Tips for Handling Police Questioning
Police officers frequently begin questioning potential suspects immediately upon initial contact. Questioning does not necessarily indicate that anyone is detained or arrested. Does that mean that you do not have to cooperate with the cops? In short, you have the right to remain silent, at least initially. There are pieces of information that are pertinent, and you should share with the questioning officer; however, you do not necessarily need to share any other information beyond those initial questions.
What Is Initially Required
Maintaining a polite demeanor throughout the experience often goes a long way toward helping your case. Being polite does not mean helping them build a case against you, however. If you are in a public place, the only information you are required to give is your name; which is only valid if the officer suspects you have committed or are committing a crime and they announce themselves as police personnel. Cops may also ask you to give your address and a reason for your behavior. You do not have to answer either of those questions legally.
Your Fifth Amendment Rights
The Fifth Amendment guarantees your right to remain silent, because if you speak, anything you say, “can and will be used against you.” The Fifth Amendment states that you will never have to witness against yourself and you have the right to due process. Just because you do not want to answer does not mean that the officers will not continue to ask questions in an attempt to elicit a response. Some tried-and-true responses to avoid questions without being disrespectful include:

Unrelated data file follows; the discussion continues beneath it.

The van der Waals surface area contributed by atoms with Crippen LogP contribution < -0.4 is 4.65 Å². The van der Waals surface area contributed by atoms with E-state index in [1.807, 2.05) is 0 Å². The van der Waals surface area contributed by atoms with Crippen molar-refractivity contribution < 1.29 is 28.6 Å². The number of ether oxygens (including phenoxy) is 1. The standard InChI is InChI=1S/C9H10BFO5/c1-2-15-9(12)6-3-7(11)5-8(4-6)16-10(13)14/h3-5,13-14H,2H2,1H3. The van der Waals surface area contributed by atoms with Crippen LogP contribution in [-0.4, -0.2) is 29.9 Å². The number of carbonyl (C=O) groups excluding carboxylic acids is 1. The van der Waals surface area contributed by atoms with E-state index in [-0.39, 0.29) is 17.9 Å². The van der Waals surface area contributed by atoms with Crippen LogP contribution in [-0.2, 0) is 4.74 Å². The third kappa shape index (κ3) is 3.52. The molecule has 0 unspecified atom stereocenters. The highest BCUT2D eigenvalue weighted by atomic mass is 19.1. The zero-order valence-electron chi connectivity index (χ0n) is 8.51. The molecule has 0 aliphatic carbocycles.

- “I refuse to answer your questions.”
- “I would like my attorney present.”
- “I wish to remain silent.”
What Behaviors to Avoid
Although you have the right to remain silent, you do not have the right to refuse to obey an order given by the officer. For instance, while you may refuse to answer a question, you cannot remain in your vehicle after an officer told you to step out. Running from or evading police is also not advisable.
Always Ask for an Attorney
Even if you begin by answering police questions, you can stop at any time. In fact, anything you say to the police can make it more difficult for your attorney to defend your rights down the road. Therefore, it is essential that you ask to speak to a DuPage County criminal defense attorney as soon as possible. The attorneys at Davi Law Group, LLC will dedicate their resources, expertise, and knowledge toward defending your rights and earning you the best possible outcome. Call us today at 630-580-6373 to schedule an initial consultation.